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High turnover of pharmacies will disrupt patient care, superintendent warns MPs

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High turnover of pharmacies will disrupt patient care, superintendent warns MPs

Superintendent pharmacist Jay Badenhorst addressing parliamentarians

The superintendent of a North of England pharmacy chain that is selling all of its branches because of financial pressures has told politicians that the current high levels of sales activity in the pharmacy premises market could create significant disruption for patients. 

Speaking at the health select committee’s pharmacy inquiry hearing on Tuesday November 21, Whitworth Chemists superintendent Jay Badenhorst – who is also a National Pharmacy Association board member – shared the experiences of the family-owned company, which recently announced it is selling all of its 34 branches after 57 years in business.

“Unfortunately, this year it’s got so tough that our whole pharmacy group is on the market,” said Mr Badenhorst, adding: “For a lot of independent businesses there is no way out other then to sell.

“But if all of a sudden everyone starts selling because of the pressures, what it brings to the market is a lot of instability, and ultimately the patients don’t know where to turn to.

“If the network isn’t sustained and appropriately funded, it won’t be there anymore and we’re not going to get it back.”

Pharmacy sales activity has been high this year, with Christie & Co reporting that sales agreed in the first half of 2023 were 45 per cent higher than in the same period last year. This has been driven to a significant degree by branch sales by multiples like Rowlands Pharmacy, Boots and LloydsPharmacy, the last of which announced today that it has completely exited the high street pharmacy market.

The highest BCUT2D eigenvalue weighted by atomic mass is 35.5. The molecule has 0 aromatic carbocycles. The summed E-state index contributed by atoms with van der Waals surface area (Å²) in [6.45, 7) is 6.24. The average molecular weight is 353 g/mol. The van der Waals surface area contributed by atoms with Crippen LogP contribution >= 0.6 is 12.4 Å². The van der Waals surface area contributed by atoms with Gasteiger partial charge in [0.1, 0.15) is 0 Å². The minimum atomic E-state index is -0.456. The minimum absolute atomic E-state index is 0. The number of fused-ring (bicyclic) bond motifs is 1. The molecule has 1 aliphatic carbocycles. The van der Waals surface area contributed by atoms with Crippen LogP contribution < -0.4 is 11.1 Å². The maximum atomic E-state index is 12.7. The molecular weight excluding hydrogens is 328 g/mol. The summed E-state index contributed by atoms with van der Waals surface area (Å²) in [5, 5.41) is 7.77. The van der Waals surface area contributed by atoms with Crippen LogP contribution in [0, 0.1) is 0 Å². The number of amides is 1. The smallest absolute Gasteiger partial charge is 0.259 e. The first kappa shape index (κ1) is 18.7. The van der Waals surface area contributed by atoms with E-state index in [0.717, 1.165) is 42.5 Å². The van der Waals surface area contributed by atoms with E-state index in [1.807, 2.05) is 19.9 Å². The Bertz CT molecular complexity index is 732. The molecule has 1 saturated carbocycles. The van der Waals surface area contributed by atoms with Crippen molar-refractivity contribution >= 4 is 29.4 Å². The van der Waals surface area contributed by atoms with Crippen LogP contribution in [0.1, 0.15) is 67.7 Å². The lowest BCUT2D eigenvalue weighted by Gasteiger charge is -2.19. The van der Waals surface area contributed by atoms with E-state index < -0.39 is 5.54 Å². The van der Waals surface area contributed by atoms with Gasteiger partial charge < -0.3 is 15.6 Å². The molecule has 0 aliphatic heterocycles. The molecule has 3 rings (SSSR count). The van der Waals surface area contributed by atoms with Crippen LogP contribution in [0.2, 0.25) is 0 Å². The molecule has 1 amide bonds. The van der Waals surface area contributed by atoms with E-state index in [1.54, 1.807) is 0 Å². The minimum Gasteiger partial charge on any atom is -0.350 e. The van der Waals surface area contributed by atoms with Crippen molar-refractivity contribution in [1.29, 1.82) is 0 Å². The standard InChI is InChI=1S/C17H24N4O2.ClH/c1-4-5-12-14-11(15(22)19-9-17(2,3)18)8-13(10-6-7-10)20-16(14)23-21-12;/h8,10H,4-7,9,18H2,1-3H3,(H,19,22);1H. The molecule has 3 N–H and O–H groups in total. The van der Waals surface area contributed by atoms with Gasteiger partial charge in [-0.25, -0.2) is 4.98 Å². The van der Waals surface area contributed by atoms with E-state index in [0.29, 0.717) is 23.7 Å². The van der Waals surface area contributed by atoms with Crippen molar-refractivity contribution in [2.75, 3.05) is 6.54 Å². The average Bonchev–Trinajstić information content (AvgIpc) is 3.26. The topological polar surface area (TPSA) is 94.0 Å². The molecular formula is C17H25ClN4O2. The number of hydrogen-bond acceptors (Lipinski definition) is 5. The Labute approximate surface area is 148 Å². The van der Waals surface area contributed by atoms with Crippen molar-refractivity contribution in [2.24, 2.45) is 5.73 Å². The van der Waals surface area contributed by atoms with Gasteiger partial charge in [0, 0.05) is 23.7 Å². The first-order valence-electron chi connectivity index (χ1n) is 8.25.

Company Chemists’ Association chief executive Malcolm Harrison told the inquiry that “we’ve got to a point now where NHS work doesn’t pay,” threatening the future of a sector that relies to a huge extent on dispensing and nationally commissioned services. He described the contractual framework in England as “broken”. 

Meanwhile, Leyla Hannbeck, chief executive of the Association of Independent Multiple Pharmacies, said business owners are having to “raid their pensions and personal funds” to cover rising expenses like medicines costs, rent and wage bills.

Ms Hannbeck told the select committee that the Government must address funding issues in order to allow pharmacies to play a more “ambitious” role, adding that medicine reimbursement mechanisms are “much too complicated” and leave independent pharmacies “out of pocket”.

She also stressed the need for a change in culture “at the top line of NHS hierarchy,” explaining that NHS officials fail to give the pharmacy sector due consideration in their decision making – as exemplified by the introduction of the Additional Roles Reimbursement Scheme without consulting pharmacy representatives about the impact on the sector’s own pharmacist workforce.

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